The UK’s 4G spectrum auction may have raised less than the government hoped – GBP2.3 billion (EUR2.7 billion) rather than the GBP3.5 billion (EUR4.1 billion) that the Treasury had been counting on – but how does the amount paid compare with recent auctions in other European countries?
Answering this question is not as simple as it sounds because Ofcom chose a format known as a ‘combinatorial clock’ auction, where participants bid for packages of spectrum and a complex algorithm is used to calculate the final allocation of spectrum and the payments due. However, if we make certain assumptions about the relative value of different types of spectrum, we can estimate what the prices for individual bands would need to be to give the amounts paid by the winners. We can then compare these prices against the amounts paid in other European auctions.1
Hutchison 3G UK (‘3’) obtained 2×5MHz of 800MHz of spectrum at the reserve price of GBP225 million (EUR261 million), so we restrict our analysis to the other four winners (BT, Everything Everywhere (EE), Telefónica UK (O2) and Vodafone). We found that assuming values of GBP0.44 (EUR0.51) per MHz per pop for the 800MHz spectrum, GBP0.07 (EUR0.08) for the 2.6GHz paired spectrum and GBP0.04 (EUR0.04) for the 2.6GHz unpaired spectrum, while assuming that the coverage obligation (which applies only to O2) carries a cost of GBP10 million (EUR12 million), gives answers that are within 1% of each winning bid announced by Ofcom on 20 February 2013.
It is interesting to note that in order to find results that are a close match to each of the actual prices paid, it is necessary to assume a low cost for the coverage obligation, suggesting that O2 does not believe it to be particularly onerous.2
Our estimate of the UK 800MHz price is very close to a straight average of the prices paid in other European 800MHz auctions (see Figure 1), although it is about 20% lower than the population-weighted average (given that the prices paid in France, Germany and Italy were all higher than those paid in the UK). As well as factors relating to the auction design and the competitive environment in each country, the lower price may be a reflection of difficult market conditions and the increased likelihood since the World Radiocommunication Conference 2012 that the 700MHz band will be harmonised for mobile use across Europe after 2015, thus increasing the supply of low-frequency spectrum.
Figure 1: Prices paid in EU 800MHz auctions [Source: Analysys Mason, 2013]
Key: DE = Germany, DK = Denmark, ES = Spain, FR = France, HR = Croatia, IT = Italy, PT = Portugal, SE = Sweden, UK = UK.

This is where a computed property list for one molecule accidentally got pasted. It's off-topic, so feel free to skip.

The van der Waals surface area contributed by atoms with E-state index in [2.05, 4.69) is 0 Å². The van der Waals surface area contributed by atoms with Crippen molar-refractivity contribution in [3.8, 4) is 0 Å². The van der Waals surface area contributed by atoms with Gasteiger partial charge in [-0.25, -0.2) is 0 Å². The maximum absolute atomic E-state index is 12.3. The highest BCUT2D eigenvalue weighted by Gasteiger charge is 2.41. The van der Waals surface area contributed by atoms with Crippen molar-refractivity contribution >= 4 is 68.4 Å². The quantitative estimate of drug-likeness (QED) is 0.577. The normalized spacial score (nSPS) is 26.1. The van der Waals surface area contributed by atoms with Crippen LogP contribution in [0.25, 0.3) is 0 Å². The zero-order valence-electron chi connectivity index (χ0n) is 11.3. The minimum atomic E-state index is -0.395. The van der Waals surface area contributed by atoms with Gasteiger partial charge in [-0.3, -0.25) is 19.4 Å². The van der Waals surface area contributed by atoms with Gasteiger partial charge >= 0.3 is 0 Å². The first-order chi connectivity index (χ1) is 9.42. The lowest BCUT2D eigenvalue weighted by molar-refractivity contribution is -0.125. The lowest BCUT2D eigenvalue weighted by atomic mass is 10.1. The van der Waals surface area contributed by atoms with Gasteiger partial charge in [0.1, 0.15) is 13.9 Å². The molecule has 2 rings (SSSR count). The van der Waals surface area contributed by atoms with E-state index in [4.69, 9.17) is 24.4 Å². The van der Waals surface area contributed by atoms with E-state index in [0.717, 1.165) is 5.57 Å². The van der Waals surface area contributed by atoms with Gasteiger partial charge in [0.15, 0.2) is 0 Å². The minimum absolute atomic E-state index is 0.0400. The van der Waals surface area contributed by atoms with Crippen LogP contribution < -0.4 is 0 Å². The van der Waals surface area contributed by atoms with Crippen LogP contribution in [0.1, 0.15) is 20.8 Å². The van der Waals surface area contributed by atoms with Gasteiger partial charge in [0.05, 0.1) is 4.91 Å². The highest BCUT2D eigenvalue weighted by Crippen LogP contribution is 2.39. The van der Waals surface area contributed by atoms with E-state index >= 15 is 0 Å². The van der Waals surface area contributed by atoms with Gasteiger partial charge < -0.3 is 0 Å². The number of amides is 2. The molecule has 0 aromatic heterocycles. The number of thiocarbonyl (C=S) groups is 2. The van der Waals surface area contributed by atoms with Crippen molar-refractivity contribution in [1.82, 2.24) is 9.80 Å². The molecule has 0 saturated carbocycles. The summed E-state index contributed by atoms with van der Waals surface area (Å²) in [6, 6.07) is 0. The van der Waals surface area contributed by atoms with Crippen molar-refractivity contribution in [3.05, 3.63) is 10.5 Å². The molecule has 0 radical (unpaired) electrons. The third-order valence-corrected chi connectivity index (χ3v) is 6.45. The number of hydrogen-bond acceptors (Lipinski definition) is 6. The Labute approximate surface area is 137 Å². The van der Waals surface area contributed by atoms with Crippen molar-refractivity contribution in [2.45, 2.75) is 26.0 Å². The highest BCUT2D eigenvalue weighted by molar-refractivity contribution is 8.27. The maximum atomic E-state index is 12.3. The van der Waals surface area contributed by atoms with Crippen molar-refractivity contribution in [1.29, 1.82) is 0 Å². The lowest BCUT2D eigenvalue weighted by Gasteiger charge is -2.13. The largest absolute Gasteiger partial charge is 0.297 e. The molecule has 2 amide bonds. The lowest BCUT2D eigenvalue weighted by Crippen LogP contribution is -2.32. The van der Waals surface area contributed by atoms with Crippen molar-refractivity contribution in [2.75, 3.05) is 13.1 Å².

Our estimate of the UK 2600MHz price is slightly above the average price paid in other European countries (see Figure 2). Among the ‘big five’ European economies, only France has achieved a higher price. The relatively high price paid in the UK may reflect the greater number of bidders for the 2600MHz spectrum (BT, which does not currently operate a mobile network in the UK, eventually won 30MHz of paired and 20MHz of unpaired spectrum) or the growing support for TD-LTE in the 2600MHz unpaired band.
Figure 2: Prices paid in EU 2600MHz auctions [Source: Analysys Mason, 2013]
Key: AT = Austria, BE = Belgium, DE = Germany, DK = Denmark, ES = Spain, FI = Finland, FR = France, IT = Italy, NL = Netherlands, PT = Portugal, SE = Sweden, UK = UK.
In summary, the value raised by the UK auction appears a little low, but not totally out of line with relevant benchmarks. Perhaps the real reason for the difference between the results and the initial government estimates is that many – including the Treasury – implicitly expected the UK to raise an amount above the benchmark average.
Analysys Mason is a leading advisor to operators and regulators on spectrum valuation, spectrum auctions and related matters. For more information about our services, please contact us.
1 We recognise that this approach assumes that all operators pay the same amount for identical lots (for example, 2×5MHz of 800MHz). This is, of course, unlikely to be true in practice given the rules of the combinatorial clock auction, but it allows us to calculate some illustrative prices for individual lots that can be compared with the prices paid in other markets.
2 The coverage obligation states that a minimum download speed of 2Mbps should be available with 90% confidence in 98% of houses (residential properties) covered by the mobile broadband service when the network is lightly loaded. Lightly loaded is defined by Ofcom as a “single user demanding service within the serving cell, and the surrounding cells of the network are loaded to a light level (by which we mean the common channels only are transmitting at 22% of the maximum cell power)”.